Spokane Co. Commissioners ask health officer to apply for phase 3 despite not meeting criteria
SPOKANE CO., Wash. — The Spokane County Board of Commissioners sent a letter to the County Health Officer on Wednesday asking that he begin the application to advance to phase 3 despite a rise in cases and hospitalizations.
The letter comes just hours after Dr. Bob Lutz said the county was “not close” to being ready to advance to the next phase of the state’s reopening plan.
The Spokane Regional Health District told 4 News Now that the letter did not change his mind about that.
“My trends are going the wrong direction,” Lutz said during a press conference.
Between Tuesday and Wednesday morning, 18 more people were diagnosed with COVID-19 in Spokane County, meaning there have been 877 total confirmed cases. The county has seen several double-digit daily case increases over the past few weeks.
The county’s phase and risk assessment shows it is not meeting the goal of three of the five required criteria needed to advance to the next phase.
The county has yet to meet the following: rate per 100,000 of newly diagnosed cases during the prior two weeks, number of individuals tested for each new case during the prior week and percent of individuals testing positive for COVID-19 during the past week.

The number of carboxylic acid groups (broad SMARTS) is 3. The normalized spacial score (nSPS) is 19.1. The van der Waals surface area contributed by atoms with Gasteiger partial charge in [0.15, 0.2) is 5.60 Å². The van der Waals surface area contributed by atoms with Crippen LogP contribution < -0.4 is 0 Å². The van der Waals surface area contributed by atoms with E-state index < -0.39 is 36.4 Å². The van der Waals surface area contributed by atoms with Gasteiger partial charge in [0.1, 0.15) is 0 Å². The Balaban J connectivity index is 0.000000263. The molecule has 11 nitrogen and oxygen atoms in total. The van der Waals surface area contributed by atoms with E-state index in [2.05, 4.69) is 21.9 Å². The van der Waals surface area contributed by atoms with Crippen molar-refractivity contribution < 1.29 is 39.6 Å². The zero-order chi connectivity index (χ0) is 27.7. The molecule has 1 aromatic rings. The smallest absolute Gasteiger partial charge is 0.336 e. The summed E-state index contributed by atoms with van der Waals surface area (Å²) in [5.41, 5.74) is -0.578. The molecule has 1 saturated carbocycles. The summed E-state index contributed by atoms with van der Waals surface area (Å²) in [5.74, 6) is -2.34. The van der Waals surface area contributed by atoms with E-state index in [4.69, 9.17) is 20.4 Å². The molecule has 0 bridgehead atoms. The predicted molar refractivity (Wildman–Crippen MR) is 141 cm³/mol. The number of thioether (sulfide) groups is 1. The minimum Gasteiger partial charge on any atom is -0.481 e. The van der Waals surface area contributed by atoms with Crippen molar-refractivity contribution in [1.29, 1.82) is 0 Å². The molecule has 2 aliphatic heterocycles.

The county is, however, meeting the the percentage of licensed beds occupied by patients and by COVID-19 cases.
Lutz said he wants to see a couple of weeks with lower cases and lower hospitalizations.
The letter from the county commissioners asks that Lutz take “immediate action to protect not only the health and safety of Spokane County residents, but also the health of our region’s economy.”
The letter can be read in full below:
Spokane Mayor Nadine Woodward issued the following statement:
“We anticipated an increase in new positive cases when we moved into Phase 2. As part of that move, testing volume increased and criteria for testing was relaxed to include testing of asymptotic people who have been identified through contact tracing.
Those efforts have allowed the health district to largely contain the new cases to isolated outbreaks with to date only anecdotal evidence of some community spread. The system is working the way it was developed.
As long as the community continues to respect physical distancing requirements and other social etiquettes and wears a mask when in public, we would be comfortable with advancing to Phase 3. Our economic health continues to be at risk and our community has demonstrated a commitment to respecting public health.”
Still, it’s up to the health officer to create that application.
“We’re not going anywhere unless we start to see improvements in our overall disease picture across the county,” Dr. Lutz said.
In order to advance to the next phase, the application must be approved by the governor’s office and the state health secretary.
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